One of the marvels of the decade is crowdsourcing. This month I look at crowdsourcing for indoor-location positioning and report findings on GPS in smartphones that provide reliable earthquake warnings. Google has had some issues with mapping crowdsourcing, leading to the temporary suspension of MapMaker. If Google can’t block inappropriate content, it does give pause. Next, I look at connected cars. Since this fall, four out of nearly 50 self-driving cars driving throughout California have gotten into accidents. With connected vehicles about to start popping out of dealerships, the legality of hands-free driving is belatedly being examined. And, last, INRIX has released an analytics platform that will use the massive data coming from connected vehicles.
Crowdsourcing has worked for mapping, but what about for indoor location? Sensewhere thinks it can work. The company’s indoor positioning technology learns Wi-Fi mapping through crowdsourcing. The premise is that it gets better over time, with each user’s device adding to the Sensewhere database. For instance, Sensewhere’s ability to determine the location of an office door from the building’s lobby will improve with each trip down the corridor. Although other systems may be more accurate, Sensewhere requires no infrastructure. The company claims accuracy of 10 meters or better.
Sensewhere’s solution doesn’t require the Wi-Fi mapping labor that companies like Skyhook initially undertook. Skyhook engaged in “wardriving,” a peculiar term defined by Wikipedia as “the act of searching for Wi-Fi wireless networks by a person in a moving vehicle, using a portable computer, smartphone or personal digital assistant (PDA).” The term “wardriving” originated from “wardialing,” popularized by the 1983 film War Games in which the lead character, played by Matthew Broderick, has his computer automatically dial phone numbers in search of modems, perhaps the precursor to robocalling.
Crowdsourcing for Earthquakes? The GPS in smartphones can detect the earliest signs of a quake with at least a magnitude of 7. The challenge is to distinguish an earthquake from the usual bouncing and jarring every cell phone encounters. Scientists at the U.S. Geological Survey found that if 103 phones in a defined vicinity record the same displacement, there is an overwhelming likelihood that a quake is occurring. The amount of forewarning is very small and maybe only a few seconds, but it could be enough time for a surgeon to retract a scalpel or a person to take cover.
Is Automated Hands-Free Driving Legal? Given the batch of vehicles with automated driving about to land this year and next, you’d think that the answer would be a resounding yes. But it isn’t clear. Only one state, New York, requires drivers to have one hand on the wheel at all times. The law was enacted in 1967 without the impetus of connected vehicles. A handful of states have legalized automated driving in certain instances. It would be more practical for the federal government to step in to avoid a patchwork of regulation. The automotive industry and other boosters would argue that if automated driving isn’t specifically prohibited, it is legal. However, “drivers” of automated vehicles could find themselves ticketed by police, who could deem hands-free driving as “reckless driving.”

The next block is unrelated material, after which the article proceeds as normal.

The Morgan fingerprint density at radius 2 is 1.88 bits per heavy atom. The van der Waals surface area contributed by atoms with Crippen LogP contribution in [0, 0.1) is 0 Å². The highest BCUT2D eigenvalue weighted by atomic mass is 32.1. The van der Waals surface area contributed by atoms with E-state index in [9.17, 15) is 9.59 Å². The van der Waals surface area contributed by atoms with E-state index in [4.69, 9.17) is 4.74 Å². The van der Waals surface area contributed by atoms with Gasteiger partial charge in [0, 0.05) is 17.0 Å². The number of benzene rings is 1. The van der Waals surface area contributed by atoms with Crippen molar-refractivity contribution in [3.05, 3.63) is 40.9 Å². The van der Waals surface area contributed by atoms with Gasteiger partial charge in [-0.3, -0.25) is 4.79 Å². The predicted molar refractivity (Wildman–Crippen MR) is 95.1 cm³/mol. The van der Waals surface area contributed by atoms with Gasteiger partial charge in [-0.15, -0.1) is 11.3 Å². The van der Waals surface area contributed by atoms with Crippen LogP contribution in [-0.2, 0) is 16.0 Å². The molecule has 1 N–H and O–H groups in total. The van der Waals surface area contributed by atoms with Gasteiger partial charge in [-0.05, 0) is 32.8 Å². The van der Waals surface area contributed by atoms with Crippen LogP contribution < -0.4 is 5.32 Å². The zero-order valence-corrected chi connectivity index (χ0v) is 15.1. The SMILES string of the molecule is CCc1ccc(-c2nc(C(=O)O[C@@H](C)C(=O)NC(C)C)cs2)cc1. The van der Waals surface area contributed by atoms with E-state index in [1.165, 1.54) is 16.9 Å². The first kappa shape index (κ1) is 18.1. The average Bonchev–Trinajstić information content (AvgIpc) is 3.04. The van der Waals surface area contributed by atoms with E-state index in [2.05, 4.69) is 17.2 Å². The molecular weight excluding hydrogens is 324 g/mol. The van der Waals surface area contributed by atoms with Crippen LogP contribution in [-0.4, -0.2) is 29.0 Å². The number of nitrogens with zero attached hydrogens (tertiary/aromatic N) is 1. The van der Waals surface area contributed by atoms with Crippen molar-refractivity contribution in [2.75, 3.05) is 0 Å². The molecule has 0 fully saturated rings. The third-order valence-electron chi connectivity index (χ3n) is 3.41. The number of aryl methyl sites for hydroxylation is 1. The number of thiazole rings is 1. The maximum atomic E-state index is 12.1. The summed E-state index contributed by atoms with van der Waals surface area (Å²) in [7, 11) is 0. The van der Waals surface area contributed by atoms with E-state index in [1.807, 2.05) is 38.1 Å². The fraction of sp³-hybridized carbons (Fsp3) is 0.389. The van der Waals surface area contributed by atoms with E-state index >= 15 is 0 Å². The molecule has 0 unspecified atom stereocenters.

Tapping Big Data from Connected Vehicles. Where you go in your car and what you do in it will be used by INRIX in its new Insights analytics platform. Over the years, INRIX has transformed itself from a purveyor of traffic data to a sophisticated driving and traffic analytics player. The platform will use data from connected vehicles for urban planning, retail site selection and advertising usage, leveraging real-time GPS from a network of 250 million vehicles and devices. INRIX introduced InsightsTrips, a data-as-a-service application for understanding population movement across a metropolitan area. InsightsVolume provides information on how many vehicles typically pass a location.
Android Mascot Defacing Apple’s Logo. Not even Google is impervious to spam attacks and obscene edits. Google has temporarily disabled its crowdsourcing map editing tool, Map Maker. The tool, especially important in countries that lack detailed maps, allows maps to be updated with new geographical features and roads. In April, Google improved its spam detection system in response to escalating hacking, but the company’s efforts were not enough. One recent misdeed was the renaming of a business located near the White House to “Edwards Snow Den,” a play on Edward Snowden. However, the prank that seemed to precipitate Google taking Map Maker offline was an image of the Android mascot urinating on an Apple logo that appeared on a map. The Android mascot could have used the crowdsourced app “Sit or Squat” to find a more appropriate venue. Crowdsourcing knows few boundaries.